What causes tau to transition from a normal protein to a diseased one is sometimes a mystery. For patients with frontotemporal dementia, this is caused by a genetic mutation. But for people with other diseases, the reason tau starts to misbehave is still unknown. In cases of CTE, it may be the consequence of repeated head trauma. In Alzheimer’s disease, environmental factors like air pollution or vascular problems that prevent blood from flowing to the brain may play a role. No matter what the trigger is, eventually the diseased tau proteins will create clumps. Unlike beta-amyloid, these gum up the inside of neurons.

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But in her new paper, Tracy suggests that diseased tau is causing trouble by doing more than clinging to itself to create these clusters. It is also changing which other proteins in the cell it interacts with.

To show this, first Tracy and her team had to examine what healthy tau is doing in the cell before and after a neuron fires. It would be too invasive to directly observe what’s happening inside a living human brain, so the team used petri dishes of neurons that were grown from human pluripotent stem cells. They attached a protein called ascorbic acid peroxidase, or APEX, to each end of the tau proteins in the neurons. This acted a bit like a tracking device. Whenever other proteins in the cell got close to the tau, the APEX would rub off on them, the way someone who leans up against a freshly painted wall walks away with a smear on their clothing. That allowed the researchers to look at every single interaction that particular tau protein had. And because they had tagged both ends of it, they could clearly see where the tau was binding with those proteins and whether those interactions happened before or after the neuron fired.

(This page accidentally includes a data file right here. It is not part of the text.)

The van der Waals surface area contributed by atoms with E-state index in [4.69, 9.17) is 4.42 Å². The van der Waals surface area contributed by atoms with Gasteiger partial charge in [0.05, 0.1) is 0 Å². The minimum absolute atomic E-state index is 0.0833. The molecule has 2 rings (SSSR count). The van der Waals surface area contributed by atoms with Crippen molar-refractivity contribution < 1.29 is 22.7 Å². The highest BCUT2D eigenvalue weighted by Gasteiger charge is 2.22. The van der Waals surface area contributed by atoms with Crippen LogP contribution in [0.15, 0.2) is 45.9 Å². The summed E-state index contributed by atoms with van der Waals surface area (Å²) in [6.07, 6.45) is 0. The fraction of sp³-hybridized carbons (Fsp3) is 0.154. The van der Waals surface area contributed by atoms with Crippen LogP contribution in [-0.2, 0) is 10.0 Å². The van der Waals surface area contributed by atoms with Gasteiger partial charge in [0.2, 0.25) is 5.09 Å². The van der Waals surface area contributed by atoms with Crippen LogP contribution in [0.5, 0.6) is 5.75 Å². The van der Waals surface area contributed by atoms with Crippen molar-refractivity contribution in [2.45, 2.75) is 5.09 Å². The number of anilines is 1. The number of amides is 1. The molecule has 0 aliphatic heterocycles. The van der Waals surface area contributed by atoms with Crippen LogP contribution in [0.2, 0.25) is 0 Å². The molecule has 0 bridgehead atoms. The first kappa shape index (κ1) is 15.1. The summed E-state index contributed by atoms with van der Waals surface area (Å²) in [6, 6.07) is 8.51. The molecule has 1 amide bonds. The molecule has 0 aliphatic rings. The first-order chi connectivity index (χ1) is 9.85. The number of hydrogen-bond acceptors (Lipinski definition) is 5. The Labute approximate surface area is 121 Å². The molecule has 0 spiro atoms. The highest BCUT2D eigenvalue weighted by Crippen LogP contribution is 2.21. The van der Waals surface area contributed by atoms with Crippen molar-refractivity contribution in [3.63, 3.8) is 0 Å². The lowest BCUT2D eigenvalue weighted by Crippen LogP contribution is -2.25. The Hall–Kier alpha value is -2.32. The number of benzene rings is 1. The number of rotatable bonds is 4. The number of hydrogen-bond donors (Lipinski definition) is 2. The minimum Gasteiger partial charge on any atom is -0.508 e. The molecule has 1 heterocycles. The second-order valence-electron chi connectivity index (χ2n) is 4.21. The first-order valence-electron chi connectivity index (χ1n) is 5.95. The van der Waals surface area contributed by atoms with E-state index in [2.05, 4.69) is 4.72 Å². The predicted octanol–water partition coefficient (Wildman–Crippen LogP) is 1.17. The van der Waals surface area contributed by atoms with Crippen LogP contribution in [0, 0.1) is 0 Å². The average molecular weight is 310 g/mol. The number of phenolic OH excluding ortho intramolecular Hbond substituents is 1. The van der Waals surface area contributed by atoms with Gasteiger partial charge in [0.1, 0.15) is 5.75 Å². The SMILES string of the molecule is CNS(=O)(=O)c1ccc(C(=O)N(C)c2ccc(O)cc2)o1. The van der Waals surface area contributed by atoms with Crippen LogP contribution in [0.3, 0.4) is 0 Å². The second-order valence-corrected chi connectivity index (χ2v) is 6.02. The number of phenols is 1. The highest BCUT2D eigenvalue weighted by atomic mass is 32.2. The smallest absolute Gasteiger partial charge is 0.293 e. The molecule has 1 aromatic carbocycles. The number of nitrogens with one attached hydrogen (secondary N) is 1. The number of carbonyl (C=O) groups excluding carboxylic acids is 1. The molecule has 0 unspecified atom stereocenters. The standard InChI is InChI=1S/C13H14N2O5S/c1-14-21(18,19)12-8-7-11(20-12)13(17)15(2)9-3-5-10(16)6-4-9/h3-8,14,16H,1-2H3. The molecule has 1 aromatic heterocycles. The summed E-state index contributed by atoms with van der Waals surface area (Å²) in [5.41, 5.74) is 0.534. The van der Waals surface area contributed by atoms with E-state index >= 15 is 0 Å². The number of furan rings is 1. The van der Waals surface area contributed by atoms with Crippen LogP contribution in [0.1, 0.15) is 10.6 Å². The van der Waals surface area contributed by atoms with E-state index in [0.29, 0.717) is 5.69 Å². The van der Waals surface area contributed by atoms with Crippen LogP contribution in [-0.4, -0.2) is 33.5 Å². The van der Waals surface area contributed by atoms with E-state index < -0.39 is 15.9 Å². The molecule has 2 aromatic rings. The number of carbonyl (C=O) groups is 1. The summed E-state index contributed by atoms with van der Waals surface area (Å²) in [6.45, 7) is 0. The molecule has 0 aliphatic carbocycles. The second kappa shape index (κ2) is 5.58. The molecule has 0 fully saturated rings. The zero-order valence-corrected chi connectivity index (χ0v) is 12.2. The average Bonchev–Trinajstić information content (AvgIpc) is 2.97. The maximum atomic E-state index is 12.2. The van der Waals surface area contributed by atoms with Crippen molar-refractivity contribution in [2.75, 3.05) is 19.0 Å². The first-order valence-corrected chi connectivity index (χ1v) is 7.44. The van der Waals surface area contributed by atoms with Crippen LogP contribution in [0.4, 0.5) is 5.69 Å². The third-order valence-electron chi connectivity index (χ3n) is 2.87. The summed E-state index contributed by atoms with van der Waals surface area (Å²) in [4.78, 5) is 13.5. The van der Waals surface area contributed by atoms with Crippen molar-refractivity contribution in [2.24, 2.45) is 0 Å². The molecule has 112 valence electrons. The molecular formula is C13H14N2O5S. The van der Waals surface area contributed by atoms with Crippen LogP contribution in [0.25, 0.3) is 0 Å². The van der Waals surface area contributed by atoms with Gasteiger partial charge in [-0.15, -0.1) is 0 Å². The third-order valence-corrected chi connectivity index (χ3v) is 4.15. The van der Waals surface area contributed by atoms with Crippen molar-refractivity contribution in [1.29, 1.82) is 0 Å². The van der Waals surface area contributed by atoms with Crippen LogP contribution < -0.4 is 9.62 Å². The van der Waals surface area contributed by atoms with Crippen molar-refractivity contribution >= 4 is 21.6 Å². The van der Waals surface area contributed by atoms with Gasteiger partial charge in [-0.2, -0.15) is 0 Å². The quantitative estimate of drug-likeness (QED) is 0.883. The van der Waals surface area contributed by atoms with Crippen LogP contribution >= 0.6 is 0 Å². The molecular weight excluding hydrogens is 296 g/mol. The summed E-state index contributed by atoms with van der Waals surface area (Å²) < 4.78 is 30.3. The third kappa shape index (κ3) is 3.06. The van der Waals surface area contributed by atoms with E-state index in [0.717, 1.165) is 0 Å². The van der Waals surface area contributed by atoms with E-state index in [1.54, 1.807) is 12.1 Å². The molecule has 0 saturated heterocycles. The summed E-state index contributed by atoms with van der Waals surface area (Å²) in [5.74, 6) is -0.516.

They found that tau is involved in a number of important cellular activities. “It's actually way more complicated than just a protein that forms tangles,” says Tracy. Tau helps maintain the structure of the cell wall. It interacts with more than 30 mitochondrial proteins that help create the energy the cell needs to survive and to send signals. And it comes into contact with presynaptic vesicles, tiny sacs that hold chemical neurotransmitters. When the neuron is triggered, those sacs open and release the neurotransmitters, sending molecular messages out of the cell to other neurons.

Next, the researchers used the same approach, but this time they used neurons in which the tau had the same genetic mutation that causes frontotemporal dementia. They discovered that the mutated proteins affect how the cell works even before they form the tangles that have become the hallmarks of advanced neurodegenerative disease. Diseased tau had fewer interactions than its healthy counterpart, especially with the mitochondrial proteins responsible for powering the cell. That could mean that these proteins are affecting the cell’s metabolism and whether it has enough energy to function properly.

Tracy’s team wanted to make sure that what they were seeing in a petri dish corresponded to how neurodegenerative disease presents in people. So they next examined postmortem brain tissue from patients with diseases that included frontotemporal dementia, Alzheimer’s, and CTE. In these samples, they found that of the more than 30 mitochondrial proteins that interact with tau, 14 were down-regulated, meaning the genes that control these proteins were making fewer of them. Tracy says it’s an indirect relationship, but it does suggest that neurons with diseased tau aren’t getting as much energy from their mitochondria as ones with healthy tau.